The Marketing Email Customers Click on The Most

Given that, globally, we’ll be sending 376 billion emails a day by 2025, email may seem like an ineffective way for marketers to reach customers. But that’s not the case.

According to the Data & Marketing Association’s (DMA) Marketer Email Tracker 2019 Report, email remains an extremely powerful channel. 91% of marketers said it was their key tool — compared to 83% for social media.

And customers spend more as a result. ROI stands at £42 for every pound spent, also according to the DMA’s 2019 report.

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Email marketing that turns occasionals into regulars.

But not all marketing emails are created equal. Some have a much higher probability of being opened than others. Factors that can affect whether a customer opens something or trashes it include the time of day you sent it, the subject line, and the type of message it is.

What type of marketing email is opened the most? Happy birthday email with a special offer. According to data from Square’s email marketing platform, automated birthday offers generate the highest engagement, with open rates and redemptions more than 2.5 times higher than the average across all types of email campaigns.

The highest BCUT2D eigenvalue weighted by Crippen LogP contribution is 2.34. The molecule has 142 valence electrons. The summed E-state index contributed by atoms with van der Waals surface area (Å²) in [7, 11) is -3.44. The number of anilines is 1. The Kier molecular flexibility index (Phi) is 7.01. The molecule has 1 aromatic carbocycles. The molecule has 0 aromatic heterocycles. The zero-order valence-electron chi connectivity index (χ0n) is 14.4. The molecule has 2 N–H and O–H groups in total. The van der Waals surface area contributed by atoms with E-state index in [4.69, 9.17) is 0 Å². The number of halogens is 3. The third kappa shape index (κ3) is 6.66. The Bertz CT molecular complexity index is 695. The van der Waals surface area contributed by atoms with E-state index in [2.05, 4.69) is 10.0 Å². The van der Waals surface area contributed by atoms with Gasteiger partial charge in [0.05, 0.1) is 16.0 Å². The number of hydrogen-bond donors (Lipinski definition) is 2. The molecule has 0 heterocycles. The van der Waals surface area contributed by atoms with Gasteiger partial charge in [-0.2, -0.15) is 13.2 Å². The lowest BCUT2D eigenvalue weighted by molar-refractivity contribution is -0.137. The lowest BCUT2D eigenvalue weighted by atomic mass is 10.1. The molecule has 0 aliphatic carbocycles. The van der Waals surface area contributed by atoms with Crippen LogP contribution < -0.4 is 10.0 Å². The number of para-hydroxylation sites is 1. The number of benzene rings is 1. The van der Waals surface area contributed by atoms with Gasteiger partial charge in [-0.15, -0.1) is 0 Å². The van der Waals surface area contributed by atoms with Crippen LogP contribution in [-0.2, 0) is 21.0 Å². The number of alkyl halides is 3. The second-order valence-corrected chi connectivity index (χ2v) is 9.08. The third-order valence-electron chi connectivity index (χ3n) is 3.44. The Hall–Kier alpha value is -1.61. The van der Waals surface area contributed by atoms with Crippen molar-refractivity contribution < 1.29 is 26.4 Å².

That makes sense if you think about it. Birthday email is highly targeted and more personally relevant to each customer who receives it. That makes them more likely to get noticed than, say, a massive blast about a sale.

In fact, personalised automated email — like welcome messages, birthday offers, and winback campaigns — far outperforms one-off campaigns to your entire customer list. On average, email open rates for automated offers with Square’s email marketing tool are 1.7 times higher than blast campaigns containing offers. They also have a 2.3 times higher redemption rate within seven days of the email send date.

That doesn’t mean that blast campaigns don’t have strategic value for marketers. People who sign up for an email list usually do so because they want to know about things like sales or news announcements. But for businesses looking to cut through the email noise on a consistent basis, “happy birthday!” is where it’s at.